A lot of education in the classroom is slow. A few weeks ago I learned that the taste bud maps were incorrect and they have known since 1974 - and it is still in classrooms!

What is your degree background?

Rhys Baker (author) from Peterborough, UK on September 18, 2012:

More to the point it shows how far education lags behind these discoveries - it seems the reclassification of reptilian occurred in 2004. This wasn't mentioned in my degree lectures, even as late as 2010!

It doesn't seem that this classification change is going to filter down below uni study as the change is so technical that birds and reptiles remain as two essentially separate groups only linked by a common ancestor that therefore requires both descendants to be recognised in the same Clade. It also seems to defy common sense for the traits that I previously listed. But you are right - it is fascinating...if highly technical!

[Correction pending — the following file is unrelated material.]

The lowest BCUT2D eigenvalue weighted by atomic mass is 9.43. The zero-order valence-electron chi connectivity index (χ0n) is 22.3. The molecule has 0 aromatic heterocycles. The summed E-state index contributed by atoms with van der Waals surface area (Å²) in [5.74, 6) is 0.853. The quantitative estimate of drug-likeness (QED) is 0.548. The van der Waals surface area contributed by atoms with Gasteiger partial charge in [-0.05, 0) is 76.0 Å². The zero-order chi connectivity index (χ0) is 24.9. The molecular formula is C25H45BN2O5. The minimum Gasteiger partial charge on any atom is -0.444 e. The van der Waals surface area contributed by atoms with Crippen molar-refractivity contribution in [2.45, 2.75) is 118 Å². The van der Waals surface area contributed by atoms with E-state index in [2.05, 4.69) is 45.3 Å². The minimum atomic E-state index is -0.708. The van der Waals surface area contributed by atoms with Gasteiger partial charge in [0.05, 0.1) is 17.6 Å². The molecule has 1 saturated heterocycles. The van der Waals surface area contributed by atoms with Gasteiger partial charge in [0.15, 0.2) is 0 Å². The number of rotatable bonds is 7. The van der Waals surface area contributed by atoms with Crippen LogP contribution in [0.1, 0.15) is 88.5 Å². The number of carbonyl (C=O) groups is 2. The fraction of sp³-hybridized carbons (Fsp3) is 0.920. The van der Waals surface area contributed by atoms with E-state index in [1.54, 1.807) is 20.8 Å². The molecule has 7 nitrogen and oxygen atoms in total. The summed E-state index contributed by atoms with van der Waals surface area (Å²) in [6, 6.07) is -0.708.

Lena Welch from USA on September 18, 2012:

Aww the computer booted my edited comment with the easier to read article: http://www.ucmp.berkeley.edu/diapsids/avians.html

Lena Welch from USA on September 18, 2012:

Here is a great page explaining the phylogeny of animals. It shows the cladograms with birds as a type of reptile and explains why current thinking is placing birds with crocodiles.

http://biology.unm.edu/ccouncil/Biology_203/Summar...

Here is another one:

http://www.uwlax.edu/biology/Zoo-Lab/Lab-10/Reptil...

It is interesting to look at and really shows how much our views in science are still changing, even in areas that were once thought to be fairly absolute. Thus we get avian and non-avian reptiles.

Rhys Baker (author) from Peterborough, UK on September 18, 2012:

It would surprise me if birds were considered reptiles due to huge differences between them (birds are homeothermic, lay hard shelled eggs, have no teeth, possess a beak and are covered in feathers not scales) iamaware that research is revealing that they are much closer related to dinosaurs than we ever thought. But this doesn't make them reptiles. Scales, leathery eggs and polikilothermy would make them reptiles.

Nettlemere from Burnley, Lancashire, UK on September 18, 2012:

I can't vote for my favourite I like them all. Great hub though, ideal for biology classes and general interest.

Lena Welch from USA on September 17, 2012:

Interesting article as I just did this in Bio 175. Did you know that birds are now considered reptiles?